Matthew 20:17. Took the twelve disciples apart in the way It may appear surprising that he makes the twelve alone acquainted with his secret, since all have need of consolation, for all had been alike seized with fear. I consider the reason why he did not publish his death to have been, that the report might not spread too widely before the time. Besides, as he did not expect that the warning would be of immediate advantage, he reckoned it enough to entrust it to a few, who were afterwards to be his witnesses. For, as the seed thrown into the earth does not immediately spring up, so we know that Christ said many things to the apostles which did not immediately yield fruit. And if he had admitted all indiscriminately to this discourse, it was possible that many persons, seized with alarm, might flee, and fill the ears of the public with this report; and thus the death of Christ would have lost its glory, because he would have appeared to have rashly brought it on himself. Secretly, therefore, he addresses the apostles, and does not even select them as qualified to receive profit by it, but, as I lately hinted, that they may afterwards be witnesses.
On this subject Luke is more full than the others; for he relates not only that Christ predicted the events which were near at hand, but also that he added the doctrine, that those things which had been written by the prophets would be accomplished in the Son of man. It was an excellent remedy for overcoming temptation, to perceive in the very ignominy of the cross the marks by which the Prophets had pointed out the promised Author of salvation. There can be no doubt that our Lord pointed out also from the Prophets what kind of fruit they ought to expect from his death; for the Prophets do not only teach that Christ must suffer, but add the reason, that he may reconcile the world to God.
18. Lo, we go up to Jerusalem. Hence we perceive that Christ was endued with divine fortitude for overcoming the terrors of death, for he knowingly and willingly hastens to undergo it.  For why does he, without any constraint, march forward to suffer a shocking murder, but because the invincible power of the Spirit enabled him to subdue fear, and raised him above all human feelings? By a minute detail of the circumstances, he gives a still more evident proof of his Divinity. For he could not -- as man -- have foreseen that, after having been condemned by the chief priests and scribes, he would be delivered up to the Gentiles, and spat on, and mocked in various ways, and scourged, and at length dragged to the punishment of the cross Yet it must be observed that, though our Lord was fully acquainted with the weakness of his disciples, he does not conceal from them a very grievous offense. For -- as we have said on a former occasion  -- nothing could at that time have happened more powerfully calculated to shake the minds of the godly, than to see the whole of the sacred order of the Church opposed to Christ.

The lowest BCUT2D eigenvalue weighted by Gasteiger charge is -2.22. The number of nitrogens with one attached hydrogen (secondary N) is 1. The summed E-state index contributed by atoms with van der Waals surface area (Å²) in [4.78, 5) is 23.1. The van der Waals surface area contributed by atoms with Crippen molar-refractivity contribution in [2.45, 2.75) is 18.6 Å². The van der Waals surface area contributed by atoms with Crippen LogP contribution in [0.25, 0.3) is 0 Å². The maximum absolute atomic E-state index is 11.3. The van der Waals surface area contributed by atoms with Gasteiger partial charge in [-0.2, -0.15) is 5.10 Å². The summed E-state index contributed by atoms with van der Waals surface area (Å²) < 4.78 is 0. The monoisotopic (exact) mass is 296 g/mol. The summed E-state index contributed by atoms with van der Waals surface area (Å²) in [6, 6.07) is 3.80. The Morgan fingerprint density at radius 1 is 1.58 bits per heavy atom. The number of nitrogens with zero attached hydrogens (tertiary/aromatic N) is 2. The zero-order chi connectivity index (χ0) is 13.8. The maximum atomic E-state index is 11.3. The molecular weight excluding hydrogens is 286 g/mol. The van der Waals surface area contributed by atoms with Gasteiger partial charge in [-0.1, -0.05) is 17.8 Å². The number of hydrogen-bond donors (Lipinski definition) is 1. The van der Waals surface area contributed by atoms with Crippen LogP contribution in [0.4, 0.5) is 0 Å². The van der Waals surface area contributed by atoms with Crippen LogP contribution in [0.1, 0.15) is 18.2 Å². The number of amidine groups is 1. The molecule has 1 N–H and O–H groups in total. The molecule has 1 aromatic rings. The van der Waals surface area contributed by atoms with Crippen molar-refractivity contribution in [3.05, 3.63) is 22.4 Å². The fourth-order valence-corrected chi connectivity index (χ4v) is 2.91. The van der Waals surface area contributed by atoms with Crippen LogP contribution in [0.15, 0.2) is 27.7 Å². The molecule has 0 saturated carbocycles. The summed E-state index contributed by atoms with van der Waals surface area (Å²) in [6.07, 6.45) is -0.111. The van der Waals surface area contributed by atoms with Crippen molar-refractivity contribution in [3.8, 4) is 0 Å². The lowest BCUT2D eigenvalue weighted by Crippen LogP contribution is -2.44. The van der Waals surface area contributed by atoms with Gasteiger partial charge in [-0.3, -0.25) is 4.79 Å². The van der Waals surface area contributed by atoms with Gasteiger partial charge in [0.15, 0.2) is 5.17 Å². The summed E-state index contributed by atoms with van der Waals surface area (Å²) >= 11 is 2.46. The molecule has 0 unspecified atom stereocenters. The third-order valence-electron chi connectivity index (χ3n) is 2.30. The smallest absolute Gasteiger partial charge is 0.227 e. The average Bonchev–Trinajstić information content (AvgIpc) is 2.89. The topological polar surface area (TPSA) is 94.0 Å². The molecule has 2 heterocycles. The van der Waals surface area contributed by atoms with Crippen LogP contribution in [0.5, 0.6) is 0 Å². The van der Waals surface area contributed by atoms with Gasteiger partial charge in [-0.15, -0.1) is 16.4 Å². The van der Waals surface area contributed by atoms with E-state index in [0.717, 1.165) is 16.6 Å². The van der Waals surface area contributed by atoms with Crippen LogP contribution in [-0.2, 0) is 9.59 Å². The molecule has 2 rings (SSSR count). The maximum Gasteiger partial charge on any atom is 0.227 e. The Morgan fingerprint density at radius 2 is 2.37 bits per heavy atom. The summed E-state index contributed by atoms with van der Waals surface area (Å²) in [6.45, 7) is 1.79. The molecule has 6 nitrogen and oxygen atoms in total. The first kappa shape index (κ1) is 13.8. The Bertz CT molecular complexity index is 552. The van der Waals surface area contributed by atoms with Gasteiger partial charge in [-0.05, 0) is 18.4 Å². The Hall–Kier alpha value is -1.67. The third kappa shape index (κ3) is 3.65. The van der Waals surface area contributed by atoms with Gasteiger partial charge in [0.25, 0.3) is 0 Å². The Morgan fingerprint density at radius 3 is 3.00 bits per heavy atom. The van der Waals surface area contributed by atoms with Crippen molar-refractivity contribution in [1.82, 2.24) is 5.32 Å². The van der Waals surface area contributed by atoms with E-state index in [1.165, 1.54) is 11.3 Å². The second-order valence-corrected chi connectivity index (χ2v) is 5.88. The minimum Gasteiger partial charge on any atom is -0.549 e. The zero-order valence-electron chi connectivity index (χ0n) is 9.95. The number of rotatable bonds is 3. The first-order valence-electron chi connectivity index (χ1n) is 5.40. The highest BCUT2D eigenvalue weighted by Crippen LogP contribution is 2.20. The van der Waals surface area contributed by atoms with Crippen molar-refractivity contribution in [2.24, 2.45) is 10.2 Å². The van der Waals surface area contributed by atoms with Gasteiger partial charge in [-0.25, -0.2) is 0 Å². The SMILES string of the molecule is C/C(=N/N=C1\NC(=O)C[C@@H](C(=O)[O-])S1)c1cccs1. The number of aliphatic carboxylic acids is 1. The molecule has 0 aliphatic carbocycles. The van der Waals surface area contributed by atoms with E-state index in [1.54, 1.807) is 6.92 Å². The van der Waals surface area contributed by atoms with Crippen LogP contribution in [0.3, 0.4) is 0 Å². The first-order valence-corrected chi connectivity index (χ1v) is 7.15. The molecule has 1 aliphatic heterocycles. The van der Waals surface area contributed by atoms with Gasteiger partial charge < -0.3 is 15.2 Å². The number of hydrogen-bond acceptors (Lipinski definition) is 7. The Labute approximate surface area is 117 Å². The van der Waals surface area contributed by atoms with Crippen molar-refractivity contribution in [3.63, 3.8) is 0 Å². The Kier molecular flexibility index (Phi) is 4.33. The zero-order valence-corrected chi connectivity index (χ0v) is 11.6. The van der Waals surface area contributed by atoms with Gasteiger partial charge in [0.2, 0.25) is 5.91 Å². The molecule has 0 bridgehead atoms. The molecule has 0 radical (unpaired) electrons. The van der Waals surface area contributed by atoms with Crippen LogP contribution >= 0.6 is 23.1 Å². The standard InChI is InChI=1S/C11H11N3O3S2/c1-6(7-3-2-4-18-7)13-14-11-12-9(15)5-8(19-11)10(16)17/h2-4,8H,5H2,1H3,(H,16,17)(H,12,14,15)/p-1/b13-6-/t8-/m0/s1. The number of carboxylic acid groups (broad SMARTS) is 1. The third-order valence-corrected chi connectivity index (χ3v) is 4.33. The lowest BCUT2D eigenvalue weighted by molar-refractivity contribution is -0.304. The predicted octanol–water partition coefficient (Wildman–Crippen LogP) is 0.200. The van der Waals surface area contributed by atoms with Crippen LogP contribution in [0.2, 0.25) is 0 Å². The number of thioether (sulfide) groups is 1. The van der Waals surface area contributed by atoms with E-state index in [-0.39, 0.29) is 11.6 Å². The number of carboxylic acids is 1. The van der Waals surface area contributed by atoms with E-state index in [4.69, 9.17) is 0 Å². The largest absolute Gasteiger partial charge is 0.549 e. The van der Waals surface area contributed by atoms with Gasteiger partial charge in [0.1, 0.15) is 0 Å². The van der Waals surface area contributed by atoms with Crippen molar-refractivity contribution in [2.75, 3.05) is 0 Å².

And yet he does not spare their weakness by deceiving them, but, candidly declaring the whole matter, points out the way to overcome temptation; namely, by looking forward with certainty to his resurrection. But as it was necessary that His death should go before, he makes their triumph, in the meantime, to consist in hope.